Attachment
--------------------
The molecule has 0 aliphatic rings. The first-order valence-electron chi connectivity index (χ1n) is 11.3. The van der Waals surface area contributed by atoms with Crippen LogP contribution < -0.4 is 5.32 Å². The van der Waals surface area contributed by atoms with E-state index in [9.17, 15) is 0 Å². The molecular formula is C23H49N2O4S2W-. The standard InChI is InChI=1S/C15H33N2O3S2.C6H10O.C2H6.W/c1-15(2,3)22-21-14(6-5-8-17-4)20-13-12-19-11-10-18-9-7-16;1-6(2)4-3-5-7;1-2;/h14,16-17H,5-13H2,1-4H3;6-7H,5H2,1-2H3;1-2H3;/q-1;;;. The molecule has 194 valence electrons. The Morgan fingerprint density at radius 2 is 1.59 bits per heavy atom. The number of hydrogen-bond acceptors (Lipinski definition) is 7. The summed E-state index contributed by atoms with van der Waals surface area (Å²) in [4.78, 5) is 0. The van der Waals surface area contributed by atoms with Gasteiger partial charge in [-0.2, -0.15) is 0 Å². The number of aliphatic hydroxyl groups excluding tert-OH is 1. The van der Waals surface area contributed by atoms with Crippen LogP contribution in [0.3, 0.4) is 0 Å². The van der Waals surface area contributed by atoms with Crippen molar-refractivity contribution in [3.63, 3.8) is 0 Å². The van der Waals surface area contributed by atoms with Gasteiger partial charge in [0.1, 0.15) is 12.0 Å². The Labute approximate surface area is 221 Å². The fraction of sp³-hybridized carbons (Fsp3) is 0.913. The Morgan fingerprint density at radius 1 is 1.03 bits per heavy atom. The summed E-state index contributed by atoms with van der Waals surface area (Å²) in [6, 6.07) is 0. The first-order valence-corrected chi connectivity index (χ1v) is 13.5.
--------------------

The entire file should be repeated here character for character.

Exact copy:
The molecule has 0 aliphatic rings. The first-order valence-electron chi connectivity index (χ1n) is 11.3. The van der Waals surface area contributed by atoms with Crippen LogP contribution < -0.4 is 5.32 Å². The van der Waals surface area contributed by atoms with E-state index in [9.17, 15) is 0 Å². The molecular formula is C23H49N2O4S2W-. The standard InChI is InChI=1S/C15H33N2O3S2.C6H10O.C2H6.W/c1-15(2,3)22-21-14(6-5-8-17-4)20-13-12-19-11-10-18-9-7-16;1-6(2)4-3-5-7;1-2;/h14,16-17H,5-13H2,1-4H3;6-7H,5H2,1-2H3;1-2H3;/q-1;;;. The molecule has 194 valence electrons. The Morgan fingerprint density at radius 2 is 1.59 bits per heavy atom. The number of hydrogen-bond acceptors (Lipinski definition) is 7. The summed E-state index contributed by atoms with van der Waals surface area (Å²) in [4.78, 5) is 0. The van der Waals surface area contributed by atoms with Gasteiger partial charge in [-0.2, -0.15) is 0 Å². The number of aliphatic hydroxyl groups excluding tert-OH is 1. The van der Waals surface area contributed by atoms with Crippen LogP contribution in [0.3, 0.4) is 0 Å². The van der Waals surface area contributed by atoms with Crippen molar-refractivity contribution in [3.63, 3.8) is 0 Å². The van der Waals surface area contributed by atoms with Gasteiger partial charge in [0.1, 0.15) is 12.0 Å². The Labute approximate surface area is 221 Å². The fraction of sp³-hybridized carbons (Fsp3) is 0.913. The Morgan fingerprint density at radius 1 is 1.03 bits per heavy atom. The summed E-state index contributed by atoms with van der Waals surface area (Å²) in [6, 6.07) is 0. The first-order valence-corrected chi connectivity index (χ1v) is 13.5.